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Thursday, May 30, 2024

Gully cricket Sanskrit commentary video goes viral!

The love and reverence for Sanskrit lies deep within every Bharatiya. A short video showing kids playing backyard cricket has gone viral, not because of any precociously talented batsman or bowler, but because of the fluent and riveting commentary in Sanskrit that accompanied it!

The video was posted by Lakshmi Narayana B.S, a full-time worker of SAMSKRITA BHARATI, an organization dedicated to promoting the everyday use of Sanskrit language. Shri Lakshmi Narayana is based in Hubballi, Karnataka.

The video has garnered close to 500K views, and was even appreciated by PM Modi –

In related news, the Indian Council for Cultural Relations (ICCR) recently announced a collaboration with Google to promote Sanskrit. Google has received 100,000 sentence pairs from ICCR to help the tech giant form its artificial intelligence (AI)/machine learning (ML) models for translating Sanskrit literature to other languages and vice-versa.

The Sanskrit team from the University of Delhi, comprising academics, students and teachers, was led by professor Amarjiva Lochan. ICCR President Vinay Sahasrabuddhe said this initiative is in line with ICCR’s mission to help the global community understand Bharatiya culture and languages.

Eight Bharatiya languages, including Sanskrit, were introduced to Google Translate in May. The seven other languages included in the Google Translate update are Assamese, Bhojpuri, Dogri, Konkani, Maithili, Mizo, and Meiteilon (Manipuri).

“One of the key targets that we set for ourselves is that while Google has the mission to organise the world’s information…’s definitely a part of our long-term commitment to ultimately help democratise access to information for every Indian in their local language. As we look at various Indian languages, Sanskrit has a very special place,” Google Research Lab Director Manish Gupta said.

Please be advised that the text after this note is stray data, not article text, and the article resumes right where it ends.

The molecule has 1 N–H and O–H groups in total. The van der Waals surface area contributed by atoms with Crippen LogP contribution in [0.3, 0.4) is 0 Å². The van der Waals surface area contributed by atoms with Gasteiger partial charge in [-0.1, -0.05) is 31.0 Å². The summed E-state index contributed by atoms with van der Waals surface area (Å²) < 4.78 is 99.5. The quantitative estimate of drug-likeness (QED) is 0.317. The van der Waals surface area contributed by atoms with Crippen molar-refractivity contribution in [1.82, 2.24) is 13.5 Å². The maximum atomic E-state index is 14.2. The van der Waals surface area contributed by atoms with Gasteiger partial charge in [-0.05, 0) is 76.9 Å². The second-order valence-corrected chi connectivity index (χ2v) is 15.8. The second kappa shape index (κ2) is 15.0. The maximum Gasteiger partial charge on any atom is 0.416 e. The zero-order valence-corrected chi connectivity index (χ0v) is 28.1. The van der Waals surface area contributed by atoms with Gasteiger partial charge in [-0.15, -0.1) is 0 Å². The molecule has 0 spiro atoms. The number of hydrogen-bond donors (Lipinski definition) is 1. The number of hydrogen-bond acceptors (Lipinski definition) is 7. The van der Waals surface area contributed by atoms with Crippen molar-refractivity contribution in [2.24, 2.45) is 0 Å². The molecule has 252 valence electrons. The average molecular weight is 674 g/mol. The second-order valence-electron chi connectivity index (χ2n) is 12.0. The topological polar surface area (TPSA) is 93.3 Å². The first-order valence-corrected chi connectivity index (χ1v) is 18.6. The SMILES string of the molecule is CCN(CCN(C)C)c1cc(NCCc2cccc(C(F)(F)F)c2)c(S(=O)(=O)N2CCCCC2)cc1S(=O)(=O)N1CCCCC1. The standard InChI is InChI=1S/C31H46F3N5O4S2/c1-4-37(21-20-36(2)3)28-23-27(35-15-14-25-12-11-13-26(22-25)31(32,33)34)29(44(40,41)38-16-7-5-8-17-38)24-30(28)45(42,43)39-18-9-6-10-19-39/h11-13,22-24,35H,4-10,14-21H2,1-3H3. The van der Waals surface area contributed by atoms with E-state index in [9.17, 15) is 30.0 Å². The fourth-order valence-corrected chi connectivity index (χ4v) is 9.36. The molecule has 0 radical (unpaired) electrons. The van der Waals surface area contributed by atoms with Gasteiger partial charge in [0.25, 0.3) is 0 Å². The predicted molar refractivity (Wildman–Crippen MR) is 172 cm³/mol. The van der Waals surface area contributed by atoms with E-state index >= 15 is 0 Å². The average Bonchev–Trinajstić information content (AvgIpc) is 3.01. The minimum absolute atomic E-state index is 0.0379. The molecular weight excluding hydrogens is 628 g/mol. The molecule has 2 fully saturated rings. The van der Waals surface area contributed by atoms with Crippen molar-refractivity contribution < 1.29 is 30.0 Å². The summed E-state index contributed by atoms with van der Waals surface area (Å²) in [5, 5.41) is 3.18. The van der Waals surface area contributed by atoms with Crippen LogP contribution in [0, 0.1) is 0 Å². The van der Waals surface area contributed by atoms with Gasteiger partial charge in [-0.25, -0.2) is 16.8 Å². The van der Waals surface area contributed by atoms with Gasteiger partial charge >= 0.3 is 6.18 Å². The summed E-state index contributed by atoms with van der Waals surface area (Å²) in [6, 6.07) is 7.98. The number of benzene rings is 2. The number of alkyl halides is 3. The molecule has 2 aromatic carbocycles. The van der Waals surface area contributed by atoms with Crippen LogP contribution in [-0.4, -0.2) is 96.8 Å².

While this initiative sounds good on paper, one hopes the ICCR and other government bodies are equally aware of the dangers of outsourcing the management of our traditional knowledge systems to a US entity. We need to ensure that we, and not Google, retain the final right to define Sanskrit and other Bharatiya language translations. We cannot let our languages be defined to the world by some opaque algorithm controlled by a foreign actor.

Big tech companies are ultimately controlled by their sovereign governments, and we in Bharat have already suffered enough due to the mistranslation and distortion of our scriptures and other literary texts by Western Indologists. All government functionaries need to be aware of the dangers of digital colonisation, and we need to focus on creating our own tech platforms in areas like search, social media and AI.

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